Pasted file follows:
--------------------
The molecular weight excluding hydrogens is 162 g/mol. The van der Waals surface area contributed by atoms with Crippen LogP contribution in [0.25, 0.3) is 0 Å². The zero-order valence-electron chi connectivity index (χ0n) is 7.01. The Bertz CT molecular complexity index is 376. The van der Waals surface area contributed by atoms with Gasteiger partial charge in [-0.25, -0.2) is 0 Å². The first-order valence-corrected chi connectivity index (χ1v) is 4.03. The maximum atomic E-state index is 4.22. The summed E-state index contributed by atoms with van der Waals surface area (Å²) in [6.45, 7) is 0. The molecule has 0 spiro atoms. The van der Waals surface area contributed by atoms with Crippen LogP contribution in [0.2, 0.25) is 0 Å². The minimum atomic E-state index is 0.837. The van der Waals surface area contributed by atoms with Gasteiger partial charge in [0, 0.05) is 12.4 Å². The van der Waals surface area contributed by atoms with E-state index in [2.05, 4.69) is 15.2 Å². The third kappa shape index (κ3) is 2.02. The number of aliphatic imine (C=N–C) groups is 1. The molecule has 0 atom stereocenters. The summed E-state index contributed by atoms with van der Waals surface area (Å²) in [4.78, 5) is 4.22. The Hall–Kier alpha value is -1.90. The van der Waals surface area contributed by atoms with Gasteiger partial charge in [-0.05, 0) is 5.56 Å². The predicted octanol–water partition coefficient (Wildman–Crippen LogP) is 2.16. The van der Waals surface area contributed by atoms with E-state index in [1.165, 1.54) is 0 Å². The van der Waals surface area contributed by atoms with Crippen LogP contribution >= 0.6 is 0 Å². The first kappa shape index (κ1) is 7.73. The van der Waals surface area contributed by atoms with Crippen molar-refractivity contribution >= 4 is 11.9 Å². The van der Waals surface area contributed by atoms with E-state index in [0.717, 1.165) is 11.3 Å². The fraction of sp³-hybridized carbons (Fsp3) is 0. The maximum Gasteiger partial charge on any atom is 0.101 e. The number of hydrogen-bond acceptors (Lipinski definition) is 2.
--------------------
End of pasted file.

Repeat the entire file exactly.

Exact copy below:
The molecular weight excluding hydrogens is 162 g/mol. The van der Waals surface area contributed by atoms with Crippen LogP contribution in [0.25, 0.3) is 0 Å². The zero-order valence-electron chi connectivity index (χ0n) is 7.01. The Bertz CT molecular complexity index is 376. The van der Waals surface area contributed by atoms with Gasteiger partial charge in [-0.25, -0.2) is 0 Å². The first-order valence-corrected chi connectivity index (χ1v) is 4.03. The maximum atomic E-state index is 4.22. The summed E-state index contributed by atoms with van der Waals surface area (Å²) in [6.45, 7) is 0. The molecule has 0 spiro atoms. The van der Waals surface area contributed by atoms with Crippen LogP contribution in [0.2, 0.25) is 0 Å². The minimum atomic E-state index is 0.837. The van der Waals surface area contributed by atoms with Gasteiger partial charge in [0, 0.05) is 12.4 Å². The van der Waals surface area contributed by atoms with E-state index in [2.05, 4.69) is 15.2 Å². The third kappa shape index (κ3) is 2.02. The number of aliphatic imine (C=N–C) groups is 1. The molecule has 0 atom stereocenters. The summed E-state index contributed by atoms with van der Waals surface area (Å²) in [4.78, 5) is 4.22. The Hall–Kier alpha value is -1.90. The van der Waals surface area contributed by atoms with Gasteiger partial charge in [-0.05, 0) is 5.56 Å². The predicted octanol–water partition coefficient (Wildman–Crippen LogP) is 2.16. The van der Waals surface area contributed by atoms with E-state index in [1.165, 1.54) is 0 Å². The van der Waals surface area contributed by atoms with Crippen LogP contribution >= 0.6 is 0 Å². The first kappa shape index (κ1) is 7.73. The van der Waals surface area contributed by atoms with Crippen molar-refractivity contribution >= 4 is 11.9 Å². The van der Waals surface area contributed by atoms with E-state index in [0.717, 1.165) is 11.3 Å². The fraction of sp³-hybridized carbons (Fsp3) is 0. The maximum Gasteiger partial charge on any atom is 0.101 e. The number of hydrogen-bond acceptors (Lipinski definition) is 2.